"That can save firms significant money," says Boushey.
But it's not just new parents that need time with their kids.
Obama has also required federal contractors to provide paid sick days to their employees, which parents can use to care for children or other loved ones in need. He's also emphasized these policies at the state and municipal level: Currently, five states and 26 cities have paid sick time policies in place.
"The progress we have seen in recent years is hugely important, not just because of those who have been helped, but also because we now have an irrefutable body of evidence demonstrating that paid sick days policies work well for employers as well as workers," said Ness, pointing to research showing how paid sick time has little impact on profitability and in some cases has boosted productivity among workers.
The American Medical Association has also endorsed paid sick leave, arguing that by giving individuals time off to care for themselves or their children, they are reducing the risk of transmitting diseases or viruses to others or prolonging illness.
"Paid sick leave keeps our homes, offices and communities healthier while ensuring the family's economic security," the organization said.
He's embraced the role of "dad-in-chief."
"Barack Obama has been 'dad-in-chief' in a way we haven't seen before in the White House," said Bravo. "He talks openly about the need for fathers to be engaged, but also that women are disproportionately affected by the lack of [family-friendly] policies."
Obama regularly talks about his relationship with his daughters, Malia and Sasha, and the importance of his role as a father. Bravo argues that by doing so, Obama has made parenthood an issue of national importance. She pointed specifically to Obama sharing how his daughters had reshaped his views on marriage equality.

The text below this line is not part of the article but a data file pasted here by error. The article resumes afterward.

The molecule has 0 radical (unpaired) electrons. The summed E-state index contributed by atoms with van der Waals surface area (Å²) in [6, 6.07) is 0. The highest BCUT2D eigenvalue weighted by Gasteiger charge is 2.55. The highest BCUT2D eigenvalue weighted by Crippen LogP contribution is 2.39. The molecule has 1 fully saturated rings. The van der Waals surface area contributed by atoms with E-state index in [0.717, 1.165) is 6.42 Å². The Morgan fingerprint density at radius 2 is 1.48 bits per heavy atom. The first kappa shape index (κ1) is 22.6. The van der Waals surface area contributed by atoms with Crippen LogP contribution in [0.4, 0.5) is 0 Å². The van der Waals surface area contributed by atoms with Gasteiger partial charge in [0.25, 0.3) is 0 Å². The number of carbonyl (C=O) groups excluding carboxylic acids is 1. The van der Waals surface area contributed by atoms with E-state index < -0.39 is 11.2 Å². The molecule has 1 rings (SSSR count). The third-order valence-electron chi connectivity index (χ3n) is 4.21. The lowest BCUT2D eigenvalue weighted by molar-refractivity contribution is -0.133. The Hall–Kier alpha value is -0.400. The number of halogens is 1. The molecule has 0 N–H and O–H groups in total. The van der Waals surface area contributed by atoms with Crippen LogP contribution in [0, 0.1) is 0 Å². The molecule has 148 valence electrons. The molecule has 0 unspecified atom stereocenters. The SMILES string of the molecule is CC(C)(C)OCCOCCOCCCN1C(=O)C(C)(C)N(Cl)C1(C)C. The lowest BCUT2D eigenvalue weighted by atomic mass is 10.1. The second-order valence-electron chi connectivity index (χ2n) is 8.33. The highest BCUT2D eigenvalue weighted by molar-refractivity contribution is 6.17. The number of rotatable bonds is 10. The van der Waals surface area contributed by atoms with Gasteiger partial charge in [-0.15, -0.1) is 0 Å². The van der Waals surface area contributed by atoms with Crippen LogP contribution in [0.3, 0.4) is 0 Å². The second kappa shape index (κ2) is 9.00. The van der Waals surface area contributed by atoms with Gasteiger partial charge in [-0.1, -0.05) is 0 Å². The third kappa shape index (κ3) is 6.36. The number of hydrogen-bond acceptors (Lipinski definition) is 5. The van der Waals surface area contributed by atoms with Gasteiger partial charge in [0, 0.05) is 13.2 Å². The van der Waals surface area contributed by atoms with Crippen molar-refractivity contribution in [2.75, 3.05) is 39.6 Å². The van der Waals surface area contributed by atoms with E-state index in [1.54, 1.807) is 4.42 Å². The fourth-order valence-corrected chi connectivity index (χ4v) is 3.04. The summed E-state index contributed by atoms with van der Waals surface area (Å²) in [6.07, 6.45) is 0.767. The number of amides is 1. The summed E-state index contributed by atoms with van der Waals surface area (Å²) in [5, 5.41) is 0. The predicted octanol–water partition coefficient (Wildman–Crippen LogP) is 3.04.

"That's a great model in a father," she said.
His emphasis on fatherhood -- which Obama has said stems from his own childhood with an absent dad -- could have a concrete impact on kids if emulated. Studies show that children with engaged fathers have higher cognitive ability and stronger literacy skills. Children with engaged parents are also likelier to be healthy and have less emotional distress. And by emphasizing equality in parenting, Obama is making strides for women as well.
"His gender-neutral approach to family-friendly policies is also tremendously positive because it underscores that, for families and communities to thrive, we must recognize that caregiving is not just a women’s issue," said Ness.
He's addressed rising income inequality.
Obama's answers to the country's worsening economic inequality -- the Affordable Care Act, pushing for a higher minimum wage, proposing tax credits for child care expenses -- could have a significant impact on working families.
"This is an era in which the kinds of benefits that families get make all the difference for economic security," said Boushey.
Research shows that low wages have a major impact on families, and women of color are disproportionately affected. Raising the federal minimum wage, as Obama has proposed, would increase the salaries of millions of low-wage workers -- most of whom are women.
As for the ACA, a 2014 Brookings Institution study found that Obamacare will ease income inequality over time by boosting the average income of the country's lowest earners. Another study by the Urban Institute found that the law will help close the coverage gap between white people and people of color.
Ness also pointed to provisions of Obamacare, like contraception coverage and requiring employers to give nursing mothers time to pump at work, as being huge milestones for parents, arguing that these policies are "essential to women’s ability to participate and succeed in the workforce."